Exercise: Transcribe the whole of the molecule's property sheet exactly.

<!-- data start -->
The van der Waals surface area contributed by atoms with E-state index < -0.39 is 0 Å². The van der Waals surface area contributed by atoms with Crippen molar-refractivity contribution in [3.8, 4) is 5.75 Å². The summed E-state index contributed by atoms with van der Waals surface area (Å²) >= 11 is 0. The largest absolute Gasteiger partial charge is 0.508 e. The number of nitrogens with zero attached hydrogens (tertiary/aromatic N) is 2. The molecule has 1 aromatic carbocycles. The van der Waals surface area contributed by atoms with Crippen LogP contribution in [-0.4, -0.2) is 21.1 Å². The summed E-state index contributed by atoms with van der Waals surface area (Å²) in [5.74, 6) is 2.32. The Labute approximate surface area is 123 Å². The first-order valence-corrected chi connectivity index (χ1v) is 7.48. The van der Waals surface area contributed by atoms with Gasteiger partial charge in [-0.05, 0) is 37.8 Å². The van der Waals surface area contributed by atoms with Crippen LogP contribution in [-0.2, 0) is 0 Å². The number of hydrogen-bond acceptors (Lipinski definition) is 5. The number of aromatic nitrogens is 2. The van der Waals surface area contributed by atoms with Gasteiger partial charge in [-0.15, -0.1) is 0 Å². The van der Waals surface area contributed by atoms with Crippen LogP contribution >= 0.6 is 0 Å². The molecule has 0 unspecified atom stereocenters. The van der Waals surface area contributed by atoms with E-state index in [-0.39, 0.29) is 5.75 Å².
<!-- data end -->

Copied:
The van der Waals surface area contributed by atoms with E-state index < -0.39 is 0 Å². The van der Waals surface area contributed by atoms with Crippen molar-refractivity contribution in [3.8, 4) is 5.75 Å². The summed E-state index contributed by atoms with van der Waals surface area (Å²) >= 11 is 0. The largest absolute Gasteiger partial charge is 0.508 e. The number of nitrogens with zero attached hydrogens (tertiary/aromatic N) is 2. The molecule has 1 aromatic carbocycles. The van der Waals surface area contributed by atoms with Crippen LogP contribution in [-0.4, -0.2) is 21.1 Å². The summed E-state index contributed by atoms with van der Waals surface area (Å²) in [5.74, 6) is 2.32. The Labute approximate surface area is 123 Å². The first-order valence-corrected chi connectivity index (χ1v) is 7.48. The van der Waals surface area contributed by atoms with Gasteiger partial charge in [-0.05, 0) is 37.8 Å². The van der Waals surface area contributed by atoms with Crippen LogP contribution in [-0.2, 0) is 0 Å². The number of hydrogen-bond acceptors (Lipinski definition) is 5. The number of aromatic nitrogens is 2. The van der Waals surface area contributed by atoms with Gasteiger partial charge in [-0.15, -0.1) is 0 Å². The van der Waals surface area contributed by atoms with Crippen LogP contribution >= 0.6 is 0 Å². The molecule has 0 unspecified atom stereocenters. The van der Waals surface area contributed by atoms with E-state index in [-0.39, 0.29) is 5.75 Å².